Gibson Brands Inc v. John Hornby Skewes & Co. Ltd et al

Filing 270

AMENDED ORDER RE: CROSS-MOTIONS FOR SUMMARY JUDGMENT 146 , 147 , 148 by Judge Dean D. Pregerson: The Court DENIES JHSs Motion for Summary Judgment on the Affirmative Defenses of Acquiescence and Laches. Further, the Court GRANTS IN PART and DENIES IN PART JHSs Motion for Summary Judgment on Counts II, V, and VII of the Complaint, Likelihood of Confusion on All Claims and Lack of Secondary Meaning. Specifically, the court GRANTS JHS summary judgment on Count II of Gibsons Complaint and DISMISSES Count VII of Gibsons Complaint. Finally, the court DENIES Gibsons Motion for Summary Judgment. (lc) Modified on 12/29/2016 (lc). Modified on 12/29/2016, (lc).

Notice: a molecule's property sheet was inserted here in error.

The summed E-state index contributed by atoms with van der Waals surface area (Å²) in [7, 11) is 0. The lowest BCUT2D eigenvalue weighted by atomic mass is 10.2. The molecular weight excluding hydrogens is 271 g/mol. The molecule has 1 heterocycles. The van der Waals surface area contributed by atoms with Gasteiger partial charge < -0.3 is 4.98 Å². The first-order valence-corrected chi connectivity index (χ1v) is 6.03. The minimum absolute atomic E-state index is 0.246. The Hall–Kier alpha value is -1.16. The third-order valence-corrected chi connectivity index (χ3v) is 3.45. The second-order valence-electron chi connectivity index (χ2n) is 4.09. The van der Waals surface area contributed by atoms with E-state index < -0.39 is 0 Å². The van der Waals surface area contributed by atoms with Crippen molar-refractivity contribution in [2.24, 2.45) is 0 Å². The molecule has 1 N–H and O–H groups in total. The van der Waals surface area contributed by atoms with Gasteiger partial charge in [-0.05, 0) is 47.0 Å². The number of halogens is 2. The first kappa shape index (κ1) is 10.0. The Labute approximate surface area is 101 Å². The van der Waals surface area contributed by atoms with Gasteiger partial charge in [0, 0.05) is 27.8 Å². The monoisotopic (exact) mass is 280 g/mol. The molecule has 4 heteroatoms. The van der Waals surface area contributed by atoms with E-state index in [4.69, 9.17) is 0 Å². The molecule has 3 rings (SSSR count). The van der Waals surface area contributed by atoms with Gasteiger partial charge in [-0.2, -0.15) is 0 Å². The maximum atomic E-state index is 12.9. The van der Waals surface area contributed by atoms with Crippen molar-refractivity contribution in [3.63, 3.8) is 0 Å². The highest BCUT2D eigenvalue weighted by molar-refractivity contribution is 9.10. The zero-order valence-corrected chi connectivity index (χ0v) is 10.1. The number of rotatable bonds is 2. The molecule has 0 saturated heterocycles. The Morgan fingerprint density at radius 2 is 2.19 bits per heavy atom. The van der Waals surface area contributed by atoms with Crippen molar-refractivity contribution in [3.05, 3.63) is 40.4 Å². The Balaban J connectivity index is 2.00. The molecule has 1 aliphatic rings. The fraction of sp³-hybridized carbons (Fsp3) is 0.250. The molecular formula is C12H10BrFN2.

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1 2 O 3 4 5 6 7 8 UNITED STATES DISTRICT COURT 9 CENTRAL DISTRICT OF CALIFORNIA 10 11 GIBSON BRANDS, INC., a Delaware corporation, 12 Plaintiff, 13 v. 14 15 JOHN HORNBY SKEWES & CO. LTD., 16 Defendants. ___________________________ 17 18 ) ) ) ) ) ) ) ) ) ) ) ) ) ) ) ) Case No. CV 14-00609 DDP (SSx) AMENDED ORDER RE: CROSS-MOTIONS FOR SUMMARY JUDGMENT [Dkts. 146, 147, 148] 19 20 Presently before the court are: (1) Plaintiff Gibson Brands’ 21 (“Gibson”) Motion for Summary Judgment; (2) Defendant John Hornby 22 Skewes & Co. Ltd.’s (“JHS”) Motion for Partial Summary Judgment on 23 the Affirmative Defenses of Acquiescence and Laches; and (3) 24 Defendant JHS’s Motion for Partial Summary Judgment on Counts II, 25 V, and VII of the Complaint, Likelihood of Confusion on All Claims 26 and Lack of Secondary Meaning. After considering the parties’ 27 28 1 submissions and hearing oral argument, the court enters the 2 following Order.1 3 4 5 I. BACKGROUND As set forth more fully in the court’s previous Order, this 6 case arises out of a trademark dispute between Gibson and JHS. (See 7 Dkts. 16, 29, 57, 67, 72, 88, 106, 141.) Both Gibson and JHS are 8 manufacturers of musical instruments, including electric guitars. 9 (See Decl. Dennis Drumm ¶ 3; Compl. ¶¶ 10-15.) Gibson is a United 10 States-based manufacturer, which has registered several trademarks 11 on guitar body shapes and headstocks, including the “SG Body Shape 12 Design,” “Explorer Body Shape Design,” “ES Body Shape Design,” 13 “Flying V Body Shape Design,” “Flying V Peghead Design,” and the 14 “Kramer Peghead Design” (collectively “Gibson Marks”). (Compl. ¶¶ 15 10-15; Exs. A-F.) JHS is a United Kingdom-based manufacturer that 16 began selling guitars in the U.S. in 2006.2 Gibson’s suit alleges 17 that certain guitars sold by JHS infringe on the Gibson Marks and 18 violate Gibson’s rights under federal and state trademark law, 19 false advertising law, and unfair competition law. (See generally, 20 Compl.) While the parties do not agree on the precise number of 21 allegedly infringing guitars at issue, Gibson’s most recent filing 22 estimates that there are at least 300 such guitars. (Pl. Mot. Summ. 23 J. 24.) Gibson now seeks summary judgment on all issues and JHS 24 1 25 26 27 28 This Order hereby vacates and supercedes the court's Order Re: Cross-Motions for Summary Judgment issued September 29, 2016. 2 According to JHS’s most recent filings, the company began selling guitars in the U.S. in 2006. (See Drumm Decl., Dkt. 147 at 2, 6.) Earlier, the company had represented that it began selling guitars in the U.S. in 2010. (See Dumm Dep. at 21:5-10, attached as Ex. Y to Shuettinger Decl.) 2 1 seeks partial summary judgment on Counts II, V, and VII of Gibson’s 2 Complaint as well as on the affirmative defense of laches or 3 acquiescence as to claims arising out of one of Gibson’s patents. 4 Rather than recount the lengthy factual and procedural history of 5 this case in full, the court will address additional background 6 only as needed to resolve the pending motions. 7 II. LEGAL STANDARD 8 9 Summary judgment is appropriate where the pleadings, depositions, answers to interrogatories, and admissions on file, 10 together with the affidavits, if any, show “that there is no 11 genuine dispute as to any material fact and the movant is entitled 12 to judgment as a matter of law.” Fed. R. Civ. P. 56(a). A party 13 seeking summary judgment bears the initial burden of informing the 14 court of the basis for its motion and of identifying those portions 15 of the pleadings and discovery responses that demonstrate the 16 absence of a genuine issue of material fact. See Celotex Corp. v. 17 Catrett, 477 U.S. 317, 323 (1986). All reasonable inferences from 18 the evidence must be drawn in favor of the nonmoving party. See 19 Anderson v. Liberty Lobby, Inc., 477 U.S. 242, 242 (1986). If the 20 moving party does not bear the burden of proof at trial, it is 21 entitled to summary judgment if it can demonstrate that “there is 22 an absence of evidence to support the nonmoving party’s case.” 23 Celotex, 477 U.S. at 323. 24 Once the moving party meets its burden, the burden shifts to 25 the nonmoving party opposing the motion, who must “set forth 26 specific facts showing that there is a genuine issue for trial.” 27 Anderson, 477 U.S. at 256. Summary judgment is warranted if a party 28 “fails to make a showing sufficient to establish the existence of 3 1 an element essential to that party’s case, and on which that party 2 will bear the burden of proof at trial.” Celotex, 477 U.S. at 322. 3 A genuine issue exists if “the evidence is such that a reasonable 4 jury could return a verdict for the nonmoving party,” and material 5 facts are those “that might affect the outcome of the suit under 6 the governing law.” Anderson, 477 U.S. at 248. 7 issue of fact “[w]here the record taken as a whole could not lead a 8 rational trier of fact to find for the nonmoving party.” Matsushita 9 Elec. Indus. Co. v. Zenith Radio Corp., 475 U.S. 574, 587 (1986). There is no genuine 10 It is not the court’s task “to scour the record in search of a 11 genuine issue of triable fact.” Keenan v. Allan, 91 F.3d 1275, 1278 12 (9th Cir. 1996). Counsel has an obligation to lay out their support 13 clearly. 14 (9th Cir. 2001). The court “need not examine the entire file for 15 evidence establishing a genuine issue of fact, where the evidence 16 is not set forth in the opposition papers with adequate references 17 so that it could conveniently be found.” Id. 18 III. DISCUSSION Carmen v. San Francisco Sch. Dist., 237 F.3d 1026, 1031 19 A. 20 Before addressing the parties’ cross-motions for summary JHS’s Affirmative Defenses: Laches and Acquiescence 21 judgment on Gibson’s claims, the court first considers JHS’s 22 affirmative defenses of acquiescence and laches with regards to 23 claims arising from Gibson’s U.S. Trademark Registration No. 24 2,215,791, also known as the “SG Body Shape” or the “‘791 Body 25 Shape.” (Compl. ¶ 1, Ex. A.) 26 issue is that Gibson not only waited more than nine years to bring 27 suit against JHS for producing an allegedly infringing guitar, it 28 also approved JHS’s use of the SG Body Shape. Gibson disputes any The crux of JHS’s argument on this 4 1 such agreement and notes that the pertinent discussions concerned 2 JHS’s activities in the United Kingdom and took place long before 3 JHS began doing business in the United States. The relevant facts 4 are as follows. 5 In 1994, Gibson and JHS entered into an agreement, which 6 allowed JHS to sell guitars that utilized a certain single cutaway 7 body shape, not at issue in this case (the “Les Paul Body Shape”), 8 with Gibson’s consent. (Drumm Decl. ¶¶ 7,8, Ex. A.) In 2004, 9 however, JHS received a cease-and-desist letter from Gibson’s 10 attorneys asking JHS to stop producing guitars that infringe on 11 Gibson’s Les Paul and SG trademarks. (Drumm Decl., Ex. B.) JHS 12 responded to the letter by reminding Gibson about the previously 13 negotiated agreement regarding the single cutaway Les Paul shape. 14 (Drumm Decl., Ex. C.) With regard to the double cutaway shape, 15 which Gibson claimed infringed on the SG Body Shape, JHS explained 16 that it “incorporate[d] significant detail changes” to avoid 17 confusion with Gibson’s guitars and noted that Gibson “holds no UK 18 registration” on the SG Body Shape. (Id.) Nonetheless, JHS 19 concluded that it was “willing to consider [Gibson’s] suggestions, 20 for detail revisions to our design of our double cutaway model . . 21 . to enable your client to be satisfied with the difference between 22 our unique design and your clients unregistered designs and marks.” 23 (Id.) Taking up JHS’s request for suggestions, Gibson replied that 24 “[o]thers have typically exaggerated the asymmetrical nature of the 25 design by lifting the lower left portion of the guitar and 26 extending the upper left horn on the guitar.” (Drumm Decl., Ex. D.) 27 28 In response to its correspondence with Gibson, JHS contends that it made the suggestions to the double cutaway body shape 5 1 (called the “VS6" by JHS). On December 15, 2004, JHS received 2 another letter from Gibson, which stated: 3 6 On your double cutaway, in the past you said that you made changes to distinguish it from Gibson’s SG BODY SHAPE. We assume that you mean your LVS6 with the exaggerated horn. However, your VS6 is not as distinctive. Therefore, Gibson requests that you exaggerate the horn on the VS6 series in the same manner as the LVS6. (Drumm Decl., Ex. E at 7.) On December 21, 2004, JHS wrote back to 7 Gibson explaining: 8 11 With regard to our guitars Model Nos. VS6 and LVS6, we are confident there is no confusion in the marketplace. . . . the VS6/LVS6 horn shapes are mirror images of one another and the “exaggerated” horn is used on both right-handed and left-handed models. Perhaps the website images do not clearly show this – but it is factual.” (Drumm Decl., Ex. G.) Neither party has stated that there was any 12 follow-up to this final message. At some point after this exchange, 13 JHS began selling guitars with the SG Body Shape in the United 14 States. (Drumm Decl. ¶ 6.) On January 27, 2014, Gibson initiated 15 this lawsuit against JHS, including its claims arising from the SG 16 Body Shape trademark. JHS contends that it reasonably relied on 17 Gibson’s 2004 correspondence as an “active representation” that 18 JHS’s VS6 guitar did not infringe on the SG Body Shape trademark, 19 and that it is entitled to summary judgment on an affirmative 20 defense of laches or acquiescence to any claims Gibson now brings 21 relying on this particular mark. (JHS Mot. Summ. J. Aff. Def. 3.) 4 5 9 10 22 1. Laches 23 “‘Laches is an equitable time limitation on a party's right to 24 bring suit,’ resting on the maxim that ‘one who seeks the help of a 25 court of equity must not sleep on his rights.’” Jarrow Formulas, 26 Inc. v. Nutrition Now, Inc., 304 F.3d 829, 835 (9th Cir. 2002) 27 (citations omitted). Defendants who assert laches must prove that 28 “(1) [Plaintiff’s] delay in filing suit was unreasonable, and (2) 6 1 [Defendants] would suffer prejudice caused by the delay if the suit 2 were to continue.” Id. at 838. “The limitations period for laches 3 starts ‘from the time the plaintiff knew or should have known about 4 its potential cause of action.’” 5 Tillamook Cnty. Creamery Ass'n, 465 F.3d 1102, 1108 (9th Cir. 2006) 6 (citation omitted). 7 Tillamook Country Smoker, Inc. v. JHS argues that it is entitled to summary judgment on its 8 laches defense as to the SG Body Shape because Gibson waited more 9 than nine years to bring a lawsuit. According to JHS, Gibson first 10 became aware of JHS’s potential infringement on April 20, 2004, 11 when Gibson sent a letter asserting that JHS guitars infringed on 12 the SG Body Shape trademark that Gibson had registered in the 13 United States. (JHS Mot. Summ. J. Aff. Def. 11.) It did not 14 initiate the instant litigation, however, until January 27, 2014. 15 (Id.; see generally Compl.) Typically, the presumption of laches is 16 triggered when a suit is brought outside the statute of 17 limitations. See Jarrow Formulas, Inc. v. Nutrition Now, Inc., 304 18 F.3d 829, 837 (9th Cir. 2002). The Ninth Circuit has “considered 19 both the three-year limitations period for fraud as provided in 20 California Civil Procedure Code § 338(d), and the four-year 21 limitations period for California trademark infringement as 22 provided in California Business and Professions Code § 17208, to be 23 analogous limitations periods for Lanham Act claims.” Derek & 24 Constance Lee Corp. v. Kim Seng Co., 391 Fed. Appx. 627, 628 n. 1 25 (9th Cir. 2010). In this case, given that Gibson waited at least 26 five years past the relevant statute of limitations, JHS argues 27 that the presumption of laches should apply. 28 7 1 Gibson responds that JHS’s laches defense is unavailing 2 because a court determining the start date of laches must “‘focus 3 on the conduct upon which the claimant bases its infringement 4 claim.’” (Opp’n JHS Mot. Summ. J. Aff. Def. 5 (quoting Tillamook 5 County Smoker, Inc. V. Tillamook County Creamer Ass’n, 311 F. Supp. 6 2d 1023, 1032 (D. Or. 2004), aff’d 465 F.3d 1102 (9th Cir. 2006)).) 7 In the present action, Gibson argues that the relevant date is not 8 when Gibson first contacted JHS about an allegedly infringing 9 guitar in 2004 but instead when JHS first sold those guitar in the 10 U.S. market, giving rise to a Lanham Act claim. (Opp’n JHS Mot. 11 Summ. J. Aff. Def. 5.) According to Gibson, it first learned that 12 JHS was selling guitars in the U.S., including those that allegedly 13 infringed on the SG Body Shape, in 2011 and it sent its first cease 14 and desist letter in December 2011. (See Mitchell Decl. ¶ 8.) From 15 there, Gibson took approximately two years to exchange letters with 16 JHS and conduct an investigation before filing suit in January 17 2014. 18 In its reply, JHS reasserts that the clock on Gibson bringing 19 any action related to the SG Body Shape began running in 2004 but 20 JHS does not contend that Gibson knew or should have known about 21 any U.S. sales of allegedly infringing guitars prior to 2011. (See 22 Reply JHS Mot. Summ. J. Aff. Def. 9-10.) While there continues to 23 be ambiguity about when precisely JHS began selling guitars in the 24 U.S., that is largely a result of JHS’s changing assertions about 25 its entry into the U.S. market. 26 Ex. A (2010) with Dkt. 129 (2007) and Dkt. 147, Drumm Decl. ¶6 27 (2006).) (Compare Schuettinger Laches Dec, 28 8 1 The timeline on a laches defense is calculated “from the time 2 the plaintiff knew or should have known about its potential cause 3 of action.” Jarrow Formulas, Inc. v. Nutrition Now, Inc., 304 F.3d 4 829, 838 (9th Cir. 2002); see also ProFitness Physical Therapy 5 Center v. Pro-Fit Orthopedic and Sports Physical Therapy P.C., 314 6 F.3d 62, 70 (2d Cir.2002) (“[A] plaintiff should not be obligated 7 to sue until its right to protection has ripened such that 8 plaintiff knew or should have known . . . that [it] had a provable 9 infringement claim against defendant.”). Here, Gibson did not have 10 an actionable cause of action under trademark law until JHS began 11 importing guitars into the United States. Further, JHS has not 12 provided, nor has the court identified, any authority, which 13 suggests that laches in the trademark context begins to run when a 14 potentially infringing product is identified extraterritorially. To 15 the contrary, at least one court in this Circuit has denied a 16 similar laches claim in the copyright context. See Hearst Corp. v. 17 Stark, 639 F. Supp. 970, 981 (N.D. Cal. 1986). In Hearst Corp., 18 Plaintiffs brought suit alleging copyright violations of books that 19 were lawfully produced abroad and then imported into the United 20 States. Even though some of these books had early publications 21 dates, the court denied defenses of laches, estoppel, and statute 22 of limitations on the grounds that the clock did not start until 23 the “defendant imported those books into the United States.” Id. at 24 981 n.13. Likewise, the record in this case supports Gibson’s 25 contention that it did not know about its potential claim until 26 2011 and JHS presents no argument that Gibson reasonably should 27 have known about the potential infringement in the United States at 28 9 1 an earlier date. Thus, the court DENIES JHS’s Motion for Summary 2 Judgment as to its Affirmative Defense of Laches. 3 4 2. Acquiescence The elements of a prima facie case for acquiescence are: “(1) 5 the senior user actively represented that it would not assert a 6 right or a claim; (2) the delay between the active representation 7 and assertion of the right or claim was not excusable; and (3) the 8 delay caused the defendant undue prejudice.” Seller Agency Council, 9 Inc. v. Kennedy Ctr. for Real Estate Educ., Inc., 621 F.3d 981, 989 10 (9th Cir. 2010). Some courts have elaborated on this standard to 11 explain that “‘[e]stoppel by acquiescence includes the two elements 12 of laches . . . and adds (3) affirmative conduct inducing the 13 belief that [the plaintiff] has abandoned its claim against the 14 alleged infringer, and (4) detrimental reliance by infringer.’” 15 AirWair Int’l Ltd. v. Schultz, 84 F. Supp. 3d 943, 956 (N.D. Cal. 16 2015) (quoting E & J Gallo Winery v. Pasatiempos Gallo, S.A., 905 17 F. Supp. 1403, 1414 (E.D. Cal.1994)). 18 As with the laches defense, JHS’s acquiescence defense turns 19 on a difference of interpretation regarding the 2004 correspondence 20 and JHS’s subsequent sale of guitars in the United States. 21 According to JHS, the first prong of an acquiescence defense was 22 satisfied because the 2004 exchange constituted an active 23 representation that Gibson would not assert its SG Body Shape 24 trademark against JHS for producing the VS6 model guitars. (JHS 25 Mot. Summ. J. Aff. Def. 6.) The second element was satisfied 26 because Gibson waited nine years between making that representation 27 and bringing an action against JHS and the third element was 28 10 1 satisfied because JHS relied on Gibson’s representations when it 2 made its decision to sell its guitars on the United States. 3 Gibson challenges the acquiescence defense by arguing that the 4 2004 exchange cannot reasonably be understood as a representation 5 that Gibson would not assert its trademark rights against JHS, 6 especially not if JHS began selling guitars in the United States. 7 (Opp’n JHS Mot. Summ. J. Aff. Def. 9.) As the record confirms, the 8 correspondence addresses only extraterritorial sales, as JHS did 9 not sell any guitars in the U.S. in 2004. (See Drumm Decl., Exs. A, 10 E.) Without opining on what Gibson’s silence at the conclusion of 11 the 2004 exchange might mean for JHS’s UK sales of the VS6, the 12 court finds that it cannot be understood as a blanket concession 13 that JHS’s guitar did not infringe on Gibson’s trademark nor can it 14 be interpreted as consenting to JHS doing business in the United 15 States where Gibson had potentially actionable trademark rights. A 16 party might decline to litigate extraterritorial trademark 17 violations for any number of reasons, while still intending to 18 prosecute any claim that might arise in the domestic context. But 19 even assuming that JHS reasonably relied on the 2004 exchange, the 20 acquiescence defense fails at the second prong for substantially 21 similar reasons as the laches defense. The second prong asks 22 whether there was an inexcusable “delay between the active 23 representation and assertion of the right or claim.” Seller Agency 24 Council, 621 F.3d at 989. As discussed above, notwithstanding any 25 representation Gibson may have made, it prosecuted its trademark 26 claim within a reasonable period of time from learning of any 27 potentially actionable conduct by JHS. Thus, the court also DENIES 28 11 1 JHS’s Motion for Summary Judgment on its affirmative defense of 2 acquiescence. 3 B. 4 Both parties have filed cross-motions for summary judgment on Cross-Motions for Summary Judgment on Gibson’s Complaint 5 the substantive allegations in Gibson’s complaint. Specifically, 6 JHS seeks summary judgment on Count II, V, and VII of the Complaint 7 and on the issues of likelihood of confusion and lack of secondary 8 meaning. (See Dkt. 146.) Gibson seeks summary judgment on all 9 claims. (See Dkt. 148.) 10 11 1. Count II: Trademark Counterfeiting Claim Count II of Gibson’s Complaint alleges that JHS intentionally 12 used a counterfeit of the Gibson Trademarks in commerce, knowing 13 that the marks were a counterfeit. (Compl. ¶¶ 38-40.) JHS contends 14 that it is entitled to judgment as a matter of law on the 15 counterfeiting count because every JHS guitar prominently displays 16 a brand name of JHS and all advertising and packaging state that 17 the guitars emanate from JHS. (Def. Mot. Summ. J. 5.) 18 The Lanham Act prohibits a counterfeit mark from being used 19 “in connection with the sale, offering for sale, or distribution of 20 goods or services.” 15 U.S.C. § 1116(d)(1)(A). The Act defines a 21 counterfeit mark as “a spurious mark which is identical with, or 22 substantially indistinguishable from, a registered mark.” Id. 23 § 1127. As one district court has explained, “counterfeiting is the 24 ‘hard core’ or ‘first degree’ of trademark infringement that seeks 25 to trick the consumer into believing he or she is getting the 26 genuine article, rather than a ‘colorable imitation.’” Gucci Am., 27 Inc. v. Guess?, Inc., 868 F. Supp. 2d 207, 242 (S.D.N.Y. 2012) 28 12 1 (citing 4 McCarthy on Trademarks § 25:10); see also McCarthy, § 2 25.01[5][b] (“[T]he Lanham Act carves out ‘counterfeit’ as a more 3 egregious type of ‘colorable imitation.’ When courts have used the 4 term ‘counterfeit,’ it has usually been in the context of invoking 5 greater discretionary remedies.”). 6 For purposes of resolving Gibson’s counterfeiting claim, the 7 operative question is whether JHS uses marks that are “identical” 8 or “substantially indistinguishable” from Gibson’s marks. “The 9 caselaw on what is required to plead identicality in a 10 counterfeiting claim is understandably thin, as the majority of 11 counterfeiting cases involve obviously identical marks.” Adams v. 12 Grand Slam Club/Ovis, No. 12-CV-2938-WJM-BNB, 2013 WL 1444335, at 13 *6 (D. Colo. Apr. 9, 2013) (collecting cases); see, e.g., Idaho 14 Potato Commn v. G&T Terminal Packaging, Inc., 425 F.3d 708, 721 15 (9th Cir. 2005) (affirming a finding of counterfeiting where 16 defendant purchased empty potato bags containing plaintiff’s marks 17 and then packaged their own potatoes into those bags). At least one 18 court reviewing the case law has concluded that “courts have 19 uniformly applied this provision to products that are 20 stitch-for-stitch copies of those of another brand.” Gucci Am., 868 21 F. Supp. 2d at 242. The Ninth Circuit has explained that a 22 “counterfeit is something that purports to be something that it is 23 not.” United Pac. Ins. Co. v. Idaho First Nat. Bank, 378 F.2d 62, 24 69 (9th Cir. 1967). 25 JHS argues that, as a matter of law, it cannot be held liable 26 for counterfeiting Gibson’s marks because every allegedly 27 infringing guitar (i.e., guitars that are comprised of either an 28 allegedly infringing body shape or headstock) bears the JHS trade 13 1 name, and there is no evidence that they are counterfeits of the 2 Gibson body shapes or headstocks. (Def. Mot. Summ. J. 6.) In 3 support, JHS notes that a guitar is typically identified by the 4 name on the guitar. (Defs Oppn Pl. Mot. Summ. J. 1.) JHS also 5 identified evidence from Gibson’s own representatives and experts 6 that confirm the view that a Gibson guitar is not identified solely 7 by its shape. (See Dep. Walter Carter, attached to Davis Decl. Ex. 8 1, at 117:9-117: 10 (“If you want to know who made a guitar, you 9 should look at the name that’s on the guitar. That’s common 10 sense.”); Deposition of Gibson Brands, Inc., attached Davis Decl. 11 Ex. 2, at 63:11-14. (“I don’t know who manufactured this guitar. 12 It’s a Gibson body shape, certainly, but as we can’t see anything 13 else, I can’t tell you for certain who made that guitar.”).) In 14 this case, JHS explains, every guitar headstock was printed with 15 the JHS trade name-the word “Vintage” in a stylized font–on the 16 front and the JHS trademark-“Vintage A John Hornby Skewes 17 Product”–on the back. (See Dkt. 177-5, Exs. 3, 4; Shuettinger Dec., 18 Ex. L.). Thus, JHS contends there can be no genuine dispute that 19 the guitars were counterfeits of Gibson guitars. (Def.’s Opp’n 20 Pl.’s Mot. Summ J. 5-6.). 21 Gibson contends that the word “Vintage,” stylized or not, 22 cannot serve to defeat the counterfeiting claim because a 23 reasonable consumer could still find that a JHS guitar bodyshape or 24 headstock was identical or substantially indistinguishable from a 25 Gibson. (Pl.’s Oppn Def. Mot. Summ. J. 2.) This is because, in 26 Gibson’s view, the word “vintage” might be misunderstood as 27 indicating the age of a guitar rather than as a brand name or 28 source identifier. (Id.) In support, Gibson points to the testimony 14 1 of one of JHS’s own sales manager who stated that U.S. consumers 2 were confused by the trade name Vintage because they thought it 3 meant old and not that it was the guitar brand. (Shuettinger Dec., 4 Ex. A.) Gibson also details several other instances where 5 individuals were confused by the brand name Vintage and 6 misidentified a JHS guitar as a Gibson. (Pl.’s Opp’n Def. Mot. 7 Summ. J. 4.) 8 9 Furthermore, Gibson contends that the marking on the back of the guitars, which read “Vintage A John Hornby Skewes Product,” is 10 also inadequate to immunize JHS from a counterfeiting claim. Gibson 11 notes that the text is placed in a location where the consumer is 12 unlikely to see it and printed in a small font that is difficult to 13 read. (Id. 10.) Although appropriate labeling can defeat a 14 counterfeiting claim, Gibson points to a New York district 15 court decision granting summary judgment against a defendant that 16 produced counterfeit Tiffany rings even though the inside of the 17 ring was stamped with a non-Tiffany mark. Tiffany and Co. v. Costco 18 Wholesale Corp., 127 F. Supp. 3d 241, 255 (S.D.N.Y. 2015) (“Costco 19 has offered no evidence that the stamping of these rings with 20 generic marks has done anything to alleviate confusion; rather, at 21 least six customers who purchased these generically stamped rings 22 were confused as to their source.”). 23 Having reviewed the record submitted by the parties, and after 24 examining the various photographs of the guitars in question, the 25 court concludes that no reasonable jury could find that JHS used 26 counterfeit Gibson marks. Without determining the specific level of 27 similarity, if any, between the guitars, the court finds that the 28 body shapes and headstocks of the JHS guitars in question are not 15 1 identical or substantially indistinguishable from the Gibson body 2 shapes and headstocks. Aside from certain visual distinctions 3 between the headstocks and body shapes in question, as both JHS and 4 Gibson acknowledge, guitars are typically identified by the 5 branding on the headstock. To the extent that Gibson allegedly 6 relies on its body shape and headstock shape as a source 7 identifier, no rational jury could find that a particular body 8 shape or headstock stamped with a different guitar brand is a 9 counterfeit of a Gibson trademark. Here, JHS’s guitars are marked 10 with the “Vintage” branding on the front and the JHS trademark on 11 the back. Although marking of a different source indicator may not 12 always defeat a counterfeiting claim, Gibson has failed present 13 evidence that the Vintage marking in this case does not nullify the 14 counterfeiting claim. As to Gibson’s contention regarding the 15 ambiguity of the word “vintage,” the court concludes that even if a 16 consumer might read an advertisement of a “Vintage” guitar as 17 reference to an older guitar, it is implausible that a consumer 18 looking at a guitar would understand the stylized Vintage logo to 19 be an indicator of the guitar’s age rather than a brand name. 20 Admittedly, there are situations where an inconspicious 21 disclaimer might be insufficient to immunize a defendant from a 22 counterfeiting claim regarding a trademark of a particular design 23 or shape of a product. But those situations “must, at the very 24 least, [ ] be closer than the traditional standard for 25 infringement, ‘colorable imitation.’” Tiffany, 127 F. Supp. 3d at 26 254. For instance, in Tiffany, Costco sold rings that were 27 essentially copies of Tiffany’s in a glass case that was marked 28 with the actual Tiffany trademark. Id. at 255. The only effort to 16 1 distinguish the imitations was a small generic mark on the inside 2 of the ring. Id. Given those circumstances, the court granted 3 summary judgment noting that “[t]here is no statutory requirement 4 that the counterfeit mark be placed on the product itself.” Id. The 5 evidence here does not rise to that level. To find that anything 6 less than an “identical” or “substantially indistinguishable” 7 product can give rise to a counterfeit claim would risk rendering 8 “all trademark infringement claims . . . counterfeiting claims,” 9 and, along with it, open up the wider range of statutory penalties 10 and remedies. Adams, 2013 WL 1444335 at *7. Accordingly, the court 11 GRANTS JHS summary judgment on Count II of Gibson’s Complaint for 12 counterfeiting and DENIES Gibson’s cross-motion for summary 13 judgment on the counterfeiting claim. 14 C. 15 Count VII of Gibson’s Complaint alleges trademark dilution Count VII: Trademark Dilution under California State Law 16 under California Business and Professions Code section 14330. JHS 17 argues that it is entitled to summary judgment on this count 18 because section 14330 was repealed in 2007, six years prior to when 19 Gibson filed this action. Gibson responds that it is not required 20 to name any statute in its Complaint and that, even if it 21 misidentified the statutory basis for relief, its allegations 22 instead satisfy the requirements for stating a similar claim under 23 section 14247. 24 This Court is not the first to address whether a claim under 25 section 14330 can survive despite the statute’s repeal. The typical 26 course has been to dismiss the claim. See, e.g., Penpower Tech. 27 Ltd. v. S.P.C. Tech., 627 F. Supp. 2d 1083, 1090 (N.D. Cal. 2008) 28 (quoting People v. One 1986 Toyota Pickup, 31 Cal. App. 4th 254, 17 1 262 (Ct. App. 1995) (dismissing section 14330 claim and noting that 2 “‘The repeal of a statute creating a penalty, running either to an 3 individual or the state, at any time before final judgment, 4 extinguishes the right to recover the penalty.’”); see also Emeco 5 Indus., Inc. v. Restoration Hardware, Inc., No. C-12-5072 MMC, 2012 6 WL 6087329, at *3 (N.D. Cal. Dec. 6, 2012) (dismissing section 7 14330 claim even though Plaintiff urged the court to evaluate the 8 arguments under section 14427 in the alternative); Brown v. Green, 9 No. C 12-2113 DMR, 2012 WL 4120379, at *6 (N.D. Cal. Sept. 18, 10 2012) (dismissing section 14330 claim); but see Mattel, Inc. v. MGA 11 Entm’t, Inc., 782 F. Supp. 2d 911, 1011–12 (C.D. Cal. 2011) (noting 12 that the section 14330 claim fails and going to explain that, “[t]o 13 the extent MGA seeks to have its claim evaluated under Cal. Bus. & 14 Prof. Code § 14247,” the claim also fails). Here, the court 15 concludes that the most appropriate course is to follow the 16 majority of other district courts and dismiss Count VII of Gibson’s 17 Complaint. 18 D. 19 As to all remaining claims, having considered the admissible 20 record evidence, the court finds there are triable issues of fact 21 and DENIES the cross-motions for summary judgment. 22 IV. CONCLUSION Remaining Claims 23 For the reasons stated above, the court DENIES JHS’s Motion 24 for Summary Judgment on the Affirmative Defenses of Acquiescence 25 and Laches. Further, the Court GRANTS IN PART and DENIES IN PART 26 JHS’s Motion for Summary Judgment on Counts II, V, and VII of the 27 Complaint, Likelihood of Confusion on All Claims and Lack of 28 Secondary Meaning. Specifically, the court GRANTS JHS summary 18 1 judgment on Count II of Gibson’s Complaint and DISMISSES Count VII 2 of Gibson’s Complaint. Finally, the court DENIES Gibson’s Motion 3 for Summary Judgment. 4 5 6 IT IS SO ORDERED. 7 8 Dated: December 29, 2016 DEAN D. PREGERSON United States District Judge 9 10 11 12 13 14 15 16 17 18 19 20 21 22 23 24 25 26 27 28 19